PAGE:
The final problem is the perception of music as a product and technology's impact on that perception. People are used to getting music "sold" to them as product. Lets face it, maybe using Lennon's "Revolution #9" to advertise Nike shoes was not such a good idea. It's not just that one song. There have been thousands since then. We are programmed to hear music as a product, a commodity. Technology and the Internet in particular, has made products seem very cheap, or free. Lets face it, I can do a little searching and get a copy of just about any software out there, for free on the Internet. I can grab free artwork, free sounds, free fronts, free product samples, free Internet access, free email, free faxing, and on and on. Music is now being perceived as a marketed, traded commodity.

When you combine those three problems, you see that Napster is merely an answer to that need. How do I feel? I- as a songwriter- know how hard it is to write a song. Let alone a good song. Let alone a great song! I invite any of those fuzz-faced technology gurus to try and write one. So obviously, the writer should get compensated. Period. No free music.

On the other hand I am a consumer. And an Internet-savy one at that. So I love the idea of going on the internet and grabbing a free, perfect digital copy of the latest Matchbox 20 single. Sorry but I won't pay $16.99 for something I can get free with some work. It beats shelling out $35 for 2 lousy CD's!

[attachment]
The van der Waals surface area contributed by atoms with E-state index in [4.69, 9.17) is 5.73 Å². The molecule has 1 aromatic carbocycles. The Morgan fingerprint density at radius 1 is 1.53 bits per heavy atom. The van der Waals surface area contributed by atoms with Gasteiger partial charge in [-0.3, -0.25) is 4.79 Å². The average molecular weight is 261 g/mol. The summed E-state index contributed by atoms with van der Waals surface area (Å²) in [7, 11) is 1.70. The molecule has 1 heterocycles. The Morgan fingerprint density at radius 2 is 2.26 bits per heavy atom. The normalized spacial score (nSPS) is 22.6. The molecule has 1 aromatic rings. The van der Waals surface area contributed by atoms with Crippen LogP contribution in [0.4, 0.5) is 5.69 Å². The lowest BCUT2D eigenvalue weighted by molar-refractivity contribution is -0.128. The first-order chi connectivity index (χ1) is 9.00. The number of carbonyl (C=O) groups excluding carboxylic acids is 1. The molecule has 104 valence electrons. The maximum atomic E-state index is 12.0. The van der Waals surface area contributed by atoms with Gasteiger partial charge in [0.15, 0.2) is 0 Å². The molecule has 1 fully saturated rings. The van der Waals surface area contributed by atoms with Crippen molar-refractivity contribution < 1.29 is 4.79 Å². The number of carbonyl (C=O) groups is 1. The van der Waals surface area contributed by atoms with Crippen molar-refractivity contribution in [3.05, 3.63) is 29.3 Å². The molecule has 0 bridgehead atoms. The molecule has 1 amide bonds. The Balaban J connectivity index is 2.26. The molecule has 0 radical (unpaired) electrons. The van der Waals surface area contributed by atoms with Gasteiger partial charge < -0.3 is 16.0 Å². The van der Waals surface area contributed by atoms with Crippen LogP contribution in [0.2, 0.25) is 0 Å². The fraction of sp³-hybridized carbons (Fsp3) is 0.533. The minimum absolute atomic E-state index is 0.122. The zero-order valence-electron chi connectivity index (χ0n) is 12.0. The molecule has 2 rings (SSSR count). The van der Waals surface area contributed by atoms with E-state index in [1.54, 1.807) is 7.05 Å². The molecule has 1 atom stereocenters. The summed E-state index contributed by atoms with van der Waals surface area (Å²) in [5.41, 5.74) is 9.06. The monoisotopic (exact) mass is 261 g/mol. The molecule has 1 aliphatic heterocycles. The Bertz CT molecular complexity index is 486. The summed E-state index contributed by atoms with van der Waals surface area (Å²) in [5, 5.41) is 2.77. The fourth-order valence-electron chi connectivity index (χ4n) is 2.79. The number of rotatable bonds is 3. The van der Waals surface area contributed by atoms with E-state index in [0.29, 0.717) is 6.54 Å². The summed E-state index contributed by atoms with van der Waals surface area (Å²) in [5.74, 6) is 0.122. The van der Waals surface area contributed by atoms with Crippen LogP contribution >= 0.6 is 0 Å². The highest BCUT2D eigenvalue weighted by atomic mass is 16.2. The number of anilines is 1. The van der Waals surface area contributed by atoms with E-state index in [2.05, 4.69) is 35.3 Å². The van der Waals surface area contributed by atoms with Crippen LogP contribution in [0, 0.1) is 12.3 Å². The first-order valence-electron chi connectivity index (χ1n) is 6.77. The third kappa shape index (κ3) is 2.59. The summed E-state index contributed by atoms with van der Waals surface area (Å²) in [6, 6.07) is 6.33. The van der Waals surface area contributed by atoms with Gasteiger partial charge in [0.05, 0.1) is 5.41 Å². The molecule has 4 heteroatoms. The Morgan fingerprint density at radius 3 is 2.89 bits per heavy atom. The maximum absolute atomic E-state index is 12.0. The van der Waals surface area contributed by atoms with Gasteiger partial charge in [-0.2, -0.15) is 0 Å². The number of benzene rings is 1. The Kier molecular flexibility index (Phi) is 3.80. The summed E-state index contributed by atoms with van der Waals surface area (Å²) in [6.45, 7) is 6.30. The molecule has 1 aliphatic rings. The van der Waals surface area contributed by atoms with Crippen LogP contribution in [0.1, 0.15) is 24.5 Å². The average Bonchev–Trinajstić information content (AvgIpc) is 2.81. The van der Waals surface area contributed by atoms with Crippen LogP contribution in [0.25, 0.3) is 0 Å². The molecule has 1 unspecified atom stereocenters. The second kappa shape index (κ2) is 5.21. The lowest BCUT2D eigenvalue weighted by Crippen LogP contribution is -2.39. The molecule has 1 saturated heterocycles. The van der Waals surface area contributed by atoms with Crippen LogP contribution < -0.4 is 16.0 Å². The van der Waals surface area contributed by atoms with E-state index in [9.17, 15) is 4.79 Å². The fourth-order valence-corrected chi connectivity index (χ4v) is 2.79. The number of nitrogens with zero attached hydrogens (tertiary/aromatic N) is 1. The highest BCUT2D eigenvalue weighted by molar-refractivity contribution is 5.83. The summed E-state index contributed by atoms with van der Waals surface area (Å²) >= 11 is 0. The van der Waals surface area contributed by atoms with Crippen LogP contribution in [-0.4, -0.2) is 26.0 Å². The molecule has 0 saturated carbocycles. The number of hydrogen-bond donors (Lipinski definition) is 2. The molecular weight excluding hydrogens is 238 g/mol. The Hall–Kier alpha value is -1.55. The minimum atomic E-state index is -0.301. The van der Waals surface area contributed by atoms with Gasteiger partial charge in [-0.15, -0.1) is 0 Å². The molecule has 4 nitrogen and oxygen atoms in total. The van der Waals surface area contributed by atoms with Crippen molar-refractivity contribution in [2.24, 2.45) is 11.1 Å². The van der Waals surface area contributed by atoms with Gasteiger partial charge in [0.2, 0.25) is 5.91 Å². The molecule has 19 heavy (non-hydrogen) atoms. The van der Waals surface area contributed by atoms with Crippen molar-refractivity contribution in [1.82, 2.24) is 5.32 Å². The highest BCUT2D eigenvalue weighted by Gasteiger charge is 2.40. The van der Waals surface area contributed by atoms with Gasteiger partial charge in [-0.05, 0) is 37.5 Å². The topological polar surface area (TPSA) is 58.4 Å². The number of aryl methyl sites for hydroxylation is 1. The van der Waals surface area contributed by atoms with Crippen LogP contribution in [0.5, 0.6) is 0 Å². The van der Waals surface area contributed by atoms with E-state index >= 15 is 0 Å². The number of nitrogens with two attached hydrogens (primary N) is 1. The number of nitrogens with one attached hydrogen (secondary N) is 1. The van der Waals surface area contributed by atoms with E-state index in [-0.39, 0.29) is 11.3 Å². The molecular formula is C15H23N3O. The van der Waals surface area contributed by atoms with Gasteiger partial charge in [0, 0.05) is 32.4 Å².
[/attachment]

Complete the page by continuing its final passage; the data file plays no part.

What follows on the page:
But as Shakespeare wrote, "Here's the rub." Burning a CD with a bunch of MP3 files is, quite frankly, a pain in the you-know-what. It sucks. Plain and simple. You know what I want to do on a beautiful Saturday or after a long day at work? I want to go outside. I want to enjoy my precious little free time. I don't want to burn CDR's with a slew of MP3's on them.

The answer? Here is MY answer to the Napster problem. Lower the price of ALL CD's to $5-7. I will pay $6 bucks for a CD. I'd rather do that than burn it. And I get the cover art, the inserts, the nice wrapping, the photos and I get to have that "high" of opening the case, peeling off the cello-wrap and seeing who played, who wrote everything, how the art looks, etc. But the key is price. It's really a very simple solution.